The first implication is that we’ll need a different type of transportation infrastructure. With a system of self-driving cars at scale in the United States, you might end up with one-fifth of the current number of cars sold annually. Instead of owning cars individually, perhaps drivers of the future will think of cars more the way we do taxis and limos now or like fractional jet ownership of the sort that NetJets pioneered—as fleets you could tap into for different occasions and with a lower total cost of ownership. With the fleet approach, the quality of service could improve because customers wouldn’t be tied to the cars they bought. For a night on the town, you might get a BMW; for everyday use, a Prius; for hauling stuff over the weekend, a Suburban. And all ordered on your smartphone.
A second implication of the spread of self-driving cars and the adoption of a fleet approach to car ownership is that cities can set aside less space for parking. Think what phone companies do in dense urban spaces. They don’t add a phone line for every person in a building. They multiplex: if there are 100 people in a building, they run 25 to 30 lines. With self-driving vehicles, we could multiplex cars the same way.
A shift toward a multiplexed fleet of auto-navigating vehicles would enable India to cut resource usage in a major way, lessening the need for capital investment and reducing expenditures for steel. Electric cars would become more affordable; the usage factor would be much higher, so the payback time would be much shorter. Even with today’s batteries, you could justify paying a higher price for electric cars. Instead of being driven 6,500 kilometers a year, electric cars would be driven 160,000 kilometers a year, like a taxi. That, in turn, would lower oil consumption.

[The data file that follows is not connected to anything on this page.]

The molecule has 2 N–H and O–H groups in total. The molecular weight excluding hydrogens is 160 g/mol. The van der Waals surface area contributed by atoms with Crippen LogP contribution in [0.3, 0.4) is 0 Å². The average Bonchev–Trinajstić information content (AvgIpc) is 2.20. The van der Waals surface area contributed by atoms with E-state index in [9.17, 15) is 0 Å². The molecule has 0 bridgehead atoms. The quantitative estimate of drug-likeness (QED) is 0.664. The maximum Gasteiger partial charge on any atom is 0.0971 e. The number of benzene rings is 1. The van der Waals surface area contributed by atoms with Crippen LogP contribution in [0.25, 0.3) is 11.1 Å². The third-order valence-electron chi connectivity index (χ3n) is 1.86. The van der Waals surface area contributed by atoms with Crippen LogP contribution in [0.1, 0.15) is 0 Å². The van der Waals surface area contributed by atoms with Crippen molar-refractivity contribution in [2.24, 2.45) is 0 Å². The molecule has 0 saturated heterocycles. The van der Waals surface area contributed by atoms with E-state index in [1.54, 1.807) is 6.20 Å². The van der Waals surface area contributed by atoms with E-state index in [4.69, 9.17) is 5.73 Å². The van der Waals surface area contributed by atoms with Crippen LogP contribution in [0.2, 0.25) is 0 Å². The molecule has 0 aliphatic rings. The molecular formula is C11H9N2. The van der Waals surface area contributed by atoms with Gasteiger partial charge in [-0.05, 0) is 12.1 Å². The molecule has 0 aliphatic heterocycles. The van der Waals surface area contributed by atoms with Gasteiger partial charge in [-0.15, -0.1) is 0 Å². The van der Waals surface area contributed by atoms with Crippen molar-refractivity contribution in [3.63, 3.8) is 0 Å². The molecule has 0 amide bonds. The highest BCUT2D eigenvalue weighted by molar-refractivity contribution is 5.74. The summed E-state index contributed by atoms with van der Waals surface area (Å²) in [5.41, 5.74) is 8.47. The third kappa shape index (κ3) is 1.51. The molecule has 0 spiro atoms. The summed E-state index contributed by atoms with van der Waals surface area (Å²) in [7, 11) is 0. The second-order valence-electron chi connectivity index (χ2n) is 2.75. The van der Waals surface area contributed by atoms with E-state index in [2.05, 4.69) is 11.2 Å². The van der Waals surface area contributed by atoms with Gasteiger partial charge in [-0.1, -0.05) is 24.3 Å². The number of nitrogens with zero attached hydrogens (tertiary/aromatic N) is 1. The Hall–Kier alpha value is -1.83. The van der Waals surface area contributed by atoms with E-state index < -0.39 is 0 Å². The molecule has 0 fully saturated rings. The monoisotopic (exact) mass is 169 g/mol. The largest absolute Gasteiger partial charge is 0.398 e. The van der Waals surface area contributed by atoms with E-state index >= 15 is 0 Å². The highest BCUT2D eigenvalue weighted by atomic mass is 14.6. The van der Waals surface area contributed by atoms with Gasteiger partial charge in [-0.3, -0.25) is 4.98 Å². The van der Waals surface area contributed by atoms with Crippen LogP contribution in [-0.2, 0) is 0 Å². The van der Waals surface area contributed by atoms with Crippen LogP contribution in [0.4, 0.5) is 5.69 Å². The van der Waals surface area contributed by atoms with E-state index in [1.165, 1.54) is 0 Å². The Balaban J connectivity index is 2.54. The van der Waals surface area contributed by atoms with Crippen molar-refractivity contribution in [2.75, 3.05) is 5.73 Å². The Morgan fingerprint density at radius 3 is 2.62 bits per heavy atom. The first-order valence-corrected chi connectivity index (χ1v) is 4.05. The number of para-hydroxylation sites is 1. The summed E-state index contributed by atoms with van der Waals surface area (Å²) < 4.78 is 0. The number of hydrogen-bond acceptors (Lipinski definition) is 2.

Such a distributed system would be much more adaptive than making a massive investment in a new electric rail network. Loads would dynamically balance to fit demand. A distributed approach to transportation doesn’t require betting on a single $10 billion project. In effect, the transportation network can be built out one $20,000 car at a time.
If these assumptions are correct, the future of India’s transportation system will look very different from the one the government is planning for. That’s what happened to India, accidentally, in communications. Why not learn from the telecommunications experience and apply the lesson to cars? The precise outcome doesn’t matter (my assumption may be wrong). The main thing is to create a regulatory and investment climate to support the right broad policy goals (access to transportation) rather than lock everyone into specific technologies. In a nutshell, we don’t know what the future winners are—and it would be foolish of government to attempt to determine that. But we can try to set the groundwork.
This isn’t just about waiting for technology to advance. Governments with an evolutionary mind-set—those that seek to encourage rather than prescribe—can use incentives, taxes, and standards to push in broad directions without trying to force specific solutions. With self-driving cars, I’d offer a huge tax advantage to the first million cars deployed. I’d also lay out efficiency standards—whether for refrigerators, lighting, or cars and trucks. The right way to do that is to make those standards self-modifying and dynamic, so that they change in step with technology.